His side and leg hurt so badly he can't sit down. He's covered with one long bruise from his hip to his knee from falling backward.
But he has no plans to move somewhere closer to human aid and the human population.
"I love being in the wild," he said. "I can't stand the city, with all its crime."
Lately, when he has gone down to the Phoenix metro area out of necessity, he's been something of a celebrity.
The nurse who gave him his rabies shots just saw him on TV and wanted to hear his story. Then he had to tell it again to several people who recognized him when he stopped for lunch at the Village Inn.
Then he dropped by Fry's to pick up prescriptions, and - you guessed it - one of the pharmacy employees was telling two others Gruver's story right as he approached them.
"I said, 'This is too much,'" he related.
State Veterinarian Elisabeth Lawaczeck attributes the record-breaking numbers to at least two factors: an increasing human population and the cyclical nature of rabies.
"Once you get a rabid animal like that, it just goes from animal to animal until it dies off," added Cecil Newell, environmental health unit manager with the Yavapai County Community Health Services Department. He advised hikers to carry a walking stick to fend off rabid animals.
"Rabies can be kind of a cyclical disease," agreed Zen Mocarski of the Arizona Game and Fish Department. "This year just happens to be the year for Yavapai County."
Despite the record year, the odds of encountering a rabid animal are extremely rare. Healthy wild animals generally run from humans.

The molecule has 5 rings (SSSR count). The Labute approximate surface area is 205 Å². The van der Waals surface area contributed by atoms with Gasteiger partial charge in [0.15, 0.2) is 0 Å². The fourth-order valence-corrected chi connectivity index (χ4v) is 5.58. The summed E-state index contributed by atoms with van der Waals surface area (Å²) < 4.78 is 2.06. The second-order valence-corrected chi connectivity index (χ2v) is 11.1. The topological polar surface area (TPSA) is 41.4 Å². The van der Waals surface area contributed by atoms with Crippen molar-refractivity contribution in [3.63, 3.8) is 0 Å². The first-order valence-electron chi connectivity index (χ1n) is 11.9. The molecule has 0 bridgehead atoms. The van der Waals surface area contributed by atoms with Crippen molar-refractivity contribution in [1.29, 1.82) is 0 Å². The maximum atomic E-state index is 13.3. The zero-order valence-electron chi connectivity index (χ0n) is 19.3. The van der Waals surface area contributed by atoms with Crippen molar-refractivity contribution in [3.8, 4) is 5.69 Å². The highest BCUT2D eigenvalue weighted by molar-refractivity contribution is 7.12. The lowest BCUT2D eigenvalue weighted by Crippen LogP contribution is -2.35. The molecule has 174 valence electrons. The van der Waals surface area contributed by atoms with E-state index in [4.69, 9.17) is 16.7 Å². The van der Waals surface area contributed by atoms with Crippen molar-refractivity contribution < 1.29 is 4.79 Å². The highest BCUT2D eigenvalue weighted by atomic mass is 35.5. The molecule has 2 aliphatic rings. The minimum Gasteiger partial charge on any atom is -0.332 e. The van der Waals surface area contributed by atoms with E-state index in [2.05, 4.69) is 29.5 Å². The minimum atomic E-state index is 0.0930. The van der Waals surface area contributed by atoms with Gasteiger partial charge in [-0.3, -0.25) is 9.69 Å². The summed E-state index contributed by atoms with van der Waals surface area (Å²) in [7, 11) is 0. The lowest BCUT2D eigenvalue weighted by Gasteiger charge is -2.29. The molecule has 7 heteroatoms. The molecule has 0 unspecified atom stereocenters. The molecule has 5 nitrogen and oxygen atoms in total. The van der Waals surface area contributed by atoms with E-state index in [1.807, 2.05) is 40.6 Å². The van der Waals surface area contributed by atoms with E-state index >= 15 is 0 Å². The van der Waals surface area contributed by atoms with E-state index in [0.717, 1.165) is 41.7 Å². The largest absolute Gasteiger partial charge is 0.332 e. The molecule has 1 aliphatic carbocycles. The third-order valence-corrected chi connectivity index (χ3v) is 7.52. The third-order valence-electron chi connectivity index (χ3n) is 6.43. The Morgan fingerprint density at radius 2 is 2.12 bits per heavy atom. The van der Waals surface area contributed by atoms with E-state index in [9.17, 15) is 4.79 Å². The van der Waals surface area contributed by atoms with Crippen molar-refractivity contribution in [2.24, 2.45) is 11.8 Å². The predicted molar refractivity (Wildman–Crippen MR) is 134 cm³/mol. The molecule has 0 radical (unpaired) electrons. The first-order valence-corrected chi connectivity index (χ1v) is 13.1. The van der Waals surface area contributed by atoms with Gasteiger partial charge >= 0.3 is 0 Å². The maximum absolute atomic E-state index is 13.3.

Following is a recap of other rabid wildlife attacks on Yavapai County residents this year:
A rabid fox attacked Prescott hiker Bill Ransom in the Granite Mountain area just west of Prescott on Feb. 5, just three months after another rabid fox attacked another hiker, Michelle Felicetta of Chino Valley, in the same area on Nov. 3, 2008.
Ransom beat back the fox with his walking stick, while the female victim had to jog about a mile back to her vehicle with the fox's jaws latched onto her arm. That was a strange enough incident to get her a spot on the David Letterman show.
A rabid bobcat attacked three people in Cottonwood in March, including two people in a crowded saloon.
The bar's video monitor produced footage that gained fame all over the Internet. It showed one man bending down to take pictures of the bobcat with his cell phone camera. Not surprisingly, the bobcat attacked him.
A rabid bobcat attacked a family walking along a riparian trail in Prescott Valley in April. Lisa Montonati pulled the bobcat off her daughter and held it down by the neck as she tried to keep it away from her two daughters and their friend, who threw rocks at it and kicked it in an attempt to kill it.
That bobcat escaped but wildlife and police officials quickly tracked it down and killed it.
Montonati suffered severe injuries to her right arm and had to undergo weeks of physical therapy.